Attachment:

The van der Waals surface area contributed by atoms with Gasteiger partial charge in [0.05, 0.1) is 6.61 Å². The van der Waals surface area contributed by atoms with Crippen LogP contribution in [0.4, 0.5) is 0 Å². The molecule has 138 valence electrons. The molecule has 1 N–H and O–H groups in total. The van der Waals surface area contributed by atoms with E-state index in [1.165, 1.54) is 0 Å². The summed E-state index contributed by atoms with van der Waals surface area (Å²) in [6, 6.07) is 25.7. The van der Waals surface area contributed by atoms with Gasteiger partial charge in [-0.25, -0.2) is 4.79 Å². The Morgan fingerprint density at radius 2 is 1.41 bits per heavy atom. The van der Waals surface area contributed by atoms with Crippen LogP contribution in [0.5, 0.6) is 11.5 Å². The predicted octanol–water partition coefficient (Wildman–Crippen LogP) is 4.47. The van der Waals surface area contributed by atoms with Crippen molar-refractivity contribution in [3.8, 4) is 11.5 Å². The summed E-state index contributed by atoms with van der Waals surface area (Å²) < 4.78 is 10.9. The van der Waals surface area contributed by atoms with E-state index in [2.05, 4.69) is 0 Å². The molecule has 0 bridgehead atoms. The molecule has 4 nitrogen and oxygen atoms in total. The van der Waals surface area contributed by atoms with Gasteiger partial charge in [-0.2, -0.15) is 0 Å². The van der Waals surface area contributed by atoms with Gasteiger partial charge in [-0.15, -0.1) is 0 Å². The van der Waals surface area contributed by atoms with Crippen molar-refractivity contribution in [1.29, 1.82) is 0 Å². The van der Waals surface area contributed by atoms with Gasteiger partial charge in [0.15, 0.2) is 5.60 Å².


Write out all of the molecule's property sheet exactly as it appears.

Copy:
The van der Waals surface area contributed by atoms with Gasteiger partial charge in [0.05, 0.1) is 6.61 Å². The van der Waals surface area contributed by atoms with Crippen LogP contribution in [0.4, 0.5) is 0 Å². The molecule has 138 valence electrons. The molecule has 1 N–H and O–H groups in total. The van der Waals surface area contributed by atoms with E-state index in [1.165, 1.54) is 0 Å². The summed E-state index contributed by atoms with van der Waals surface area (Å²) in [6, 6.07) is 25.7. The van der Waals surface area contributed by atoms with Gasteiger partial charge in [-0.25, -0.2) is 4.79 Å². The Morgan fingerprint density at radius 2 is 1.41 bits per heavy atom. The van der Waals surface area contributed by atoms with Crippen LogP contribution in [0.5, 0.6) is 11.5 Å². The predicted octanol–water partition coefficient (Wildman–Crippen LogP) is 4.47. The van der Waals surface area contributed by atoms with Crippen molar-refractivity contribution in [3.8, 4) is 11.5 Å². The summed E-state index contributed by atoms with van der Waals surface area (Å²) < 4.78 is 10.9. The van der Waals surface area contributed by atoms with E-state index in [2.05, 4.69) is 0 Å². The molecule has 0 bridgehead atoms. The molecule has 4 nitrogen and oxygen atoms in total. The van der Waals surface area contributed by atoms with Gasteiger partial charge in [-0.2, -0.15) is 0 Å². The van der Waals surface area contributed by atoms with Gasteiger partial charge in [-0.15, -0.1) is 0 Å². The van der Waals surface area contributed by atoms with Crippen molar-refractivity contribution in [1.29, 1.82) is 0 Å². The van der Waals surface area contributed by atoms with Gasteiger partial charge in [0.15, 0.2) is 5.60 Å².